Madrid, Jan 19 (EFE).- Poland’s tourism sector took a backseat when millions of Ukrainians fled across the border following Russia’s invasion in February last year.
In the country’s eastern regions, hotels and guesthouses were repurposed to first host refugees seeking shelter and then to accommodate the NGOs and media outlets that flocked to the area.
“It was very dynamic, very fluctuating. In the beginning it was bad, because we didn’t know what was going on,” Anna Brzechowska, director of the regional tourism board for Podkarpackie, a mountainous region in Poland’s southeast, told Efe.
“Even tourists from Poland were a bit anxious so they were canceling their reservations. But then with time, maybe it’s a bit sad, but people got a bit used to the situation.”
Poland has taken in more Ukrainian refugees than any other European Union country, with over 1.5 million being granted temporary protected status.
It has also served as a crossing point for those who would eventually move on to other EU nations or return to Ukraine. Since the outbreak of war, just over 9 million crossings from Ukraine to Poland have been recorded, with 6.8 million registered in the opposite direction, according to the United Nations refugee agency.
“There was a short period in March and April, when the hotels and guest houses were focusing on refugees, they were helping out, but then people got used to it and we saw an influx of tourists as well,” Anna added during an interview at the Fitur tourism fair taking place in Madrid.
Poland’s border area has strong links with Ukraine. Before the war, Polish tourists would often visit Lviv in western Ukraine for its nightlife, relatively cheap prices and high standard of hotels while Ukrainians would visit the likes of Rzeszow, the regional capital of Podkarpackie, according to Kamil Czyz, the head of the department of the city brand, economic cooperation and tourism in Rzeszow.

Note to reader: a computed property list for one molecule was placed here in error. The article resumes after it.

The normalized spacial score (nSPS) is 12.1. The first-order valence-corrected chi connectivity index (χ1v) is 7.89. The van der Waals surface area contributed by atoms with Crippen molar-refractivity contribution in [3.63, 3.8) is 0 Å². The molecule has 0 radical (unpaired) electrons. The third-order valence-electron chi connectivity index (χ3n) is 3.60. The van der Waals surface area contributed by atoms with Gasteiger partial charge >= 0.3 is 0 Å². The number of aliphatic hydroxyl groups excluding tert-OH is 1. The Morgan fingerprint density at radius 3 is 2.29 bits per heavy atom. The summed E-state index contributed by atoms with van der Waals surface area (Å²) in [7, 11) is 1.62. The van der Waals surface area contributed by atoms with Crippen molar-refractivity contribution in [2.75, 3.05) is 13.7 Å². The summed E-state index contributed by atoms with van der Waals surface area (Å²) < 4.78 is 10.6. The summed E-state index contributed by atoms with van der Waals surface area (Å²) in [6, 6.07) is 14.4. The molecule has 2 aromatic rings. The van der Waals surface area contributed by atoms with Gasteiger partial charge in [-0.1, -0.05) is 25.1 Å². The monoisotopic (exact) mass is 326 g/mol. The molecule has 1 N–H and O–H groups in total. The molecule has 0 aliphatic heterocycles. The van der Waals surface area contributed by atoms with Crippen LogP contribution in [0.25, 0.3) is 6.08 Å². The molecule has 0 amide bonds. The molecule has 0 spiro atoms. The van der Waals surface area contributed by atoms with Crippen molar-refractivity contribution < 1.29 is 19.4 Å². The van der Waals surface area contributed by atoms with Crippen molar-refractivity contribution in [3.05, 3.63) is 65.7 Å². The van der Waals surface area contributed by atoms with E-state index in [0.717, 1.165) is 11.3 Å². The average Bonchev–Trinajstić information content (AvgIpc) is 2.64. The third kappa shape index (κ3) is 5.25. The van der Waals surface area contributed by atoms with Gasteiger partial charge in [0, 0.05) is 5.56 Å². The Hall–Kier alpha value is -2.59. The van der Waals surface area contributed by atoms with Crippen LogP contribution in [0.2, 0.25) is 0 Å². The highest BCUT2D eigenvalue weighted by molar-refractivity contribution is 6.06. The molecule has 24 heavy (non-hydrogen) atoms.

“Earlier we had a lot of tourists from Ukraine, especially people who came to the city to simply go shopping. These are like combined packages, you go shopping and you stay in a hotel and you see some of the sights” he said.
“But right now there are no tourists. There are still some people who have money and come to Rzeszow but it’s hard to distinguish between refugees and tourists.”
The tourist infrastructure in Rzeszow has adapted to the new demands brought about by the war, he added.
“Because we are very close to the border, unlike Krakow or any other city, we have a lot of people in our hotels. Our restaurants are very happy because they sell a big number of steaks to American soldiers,” he joked, adding that hotels “are pretty full” due to the influx of “soldiers, diplomats, media and all the international organizations.”
Poland has not been spared the economic fallout of the war in Ukraine, however, and the increased cost of living afflicting much of Europe is palpable.
Tourism board director Brzechowska said the issues raised by the refugee crisis had given way to new economic challenges.
“What we know from the companies that work in the tourism sector in Podkarpackie is that tourists come, they book hotels and guest houses, however they spend less on attractions, on eating out, things like that,” she said.
“What I learned from Covid and from that crisis with the war is that we need to be very flexible,” Brzechowska added. EFE